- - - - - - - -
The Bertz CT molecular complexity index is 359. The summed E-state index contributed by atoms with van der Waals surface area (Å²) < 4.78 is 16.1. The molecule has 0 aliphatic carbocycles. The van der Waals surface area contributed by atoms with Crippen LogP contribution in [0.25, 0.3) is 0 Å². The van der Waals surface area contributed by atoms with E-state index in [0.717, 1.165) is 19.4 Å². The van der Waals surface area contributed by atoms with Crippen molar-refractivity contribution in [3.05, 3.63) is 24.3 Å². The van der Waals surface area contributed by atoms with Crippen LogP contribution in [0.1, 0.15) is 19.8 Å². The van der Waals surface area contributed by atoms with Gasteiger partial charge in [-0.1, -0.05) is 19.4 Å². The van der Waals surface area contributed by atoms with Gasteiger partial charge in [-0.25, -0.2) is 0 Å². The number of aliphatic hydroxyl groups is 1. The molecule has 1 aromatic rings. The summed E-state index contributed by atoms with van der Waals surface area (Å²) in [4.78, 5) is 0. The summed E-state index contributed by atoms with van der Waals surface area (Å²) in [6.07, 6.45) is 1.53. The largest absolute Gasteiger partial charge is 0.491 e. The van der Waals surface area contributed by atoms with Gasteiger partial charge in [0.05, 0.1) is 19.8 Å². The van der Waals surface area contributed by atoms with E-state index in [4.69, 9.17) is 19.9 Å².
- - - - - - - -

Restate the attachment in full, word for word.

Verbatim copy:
The Bertz CT molecular complexity index is 359. The summed E-state index contributed by atoms with van der Waals surface area (Å²) < 4.78 is 16.1. The molecule has 0 aliphatic carbocycles. The van der Waals surface area contributed by atoms with Crippen LogP contribution in [0.25, 0.3) is 0 Å². The van der Waals surface area contributed by atoms with E-state index in [0.717, 1.165) is 19.4 Å². The van der Waals surface area contributed by atoms with Crippen molar-refractivity contribution in [3.05, 3.63) is 24.3 Å². The van der Waals surface area contributed by atoms with Crippen LogP contribution in [0.1, 0.15) is 19.8 Å². The van der Waals surface area contributed by atoms with Gasteiger partial charge in [-0.1, -0.05) is 19.4 Å². The van der Waals surface area contributed by atoms with Gasteiger partial charge in [-0.25, -0.2) is 0 Å². The number of aliphatic hydroxyl groups is 1. The molecule has 1 aromatic rings. The summed E-state index contributed by atoms with van der Waals surface area (Å²) in [4.78, 5) is 0. The summed E-state index contributed by atoms with van der Waals surface area (Å²) in [6.07, 6.45) is 1.53. The largest absolute Gasteiger partial charge is 0.491 e. The van der Waals surface area contributed by atoms with Gasteiger partial charge in [0.05, 0.1) is 19.8 Å². The van der Waals surface area contributed by atoms with E-state index in [4.69, 9.17) is 19.9 Å².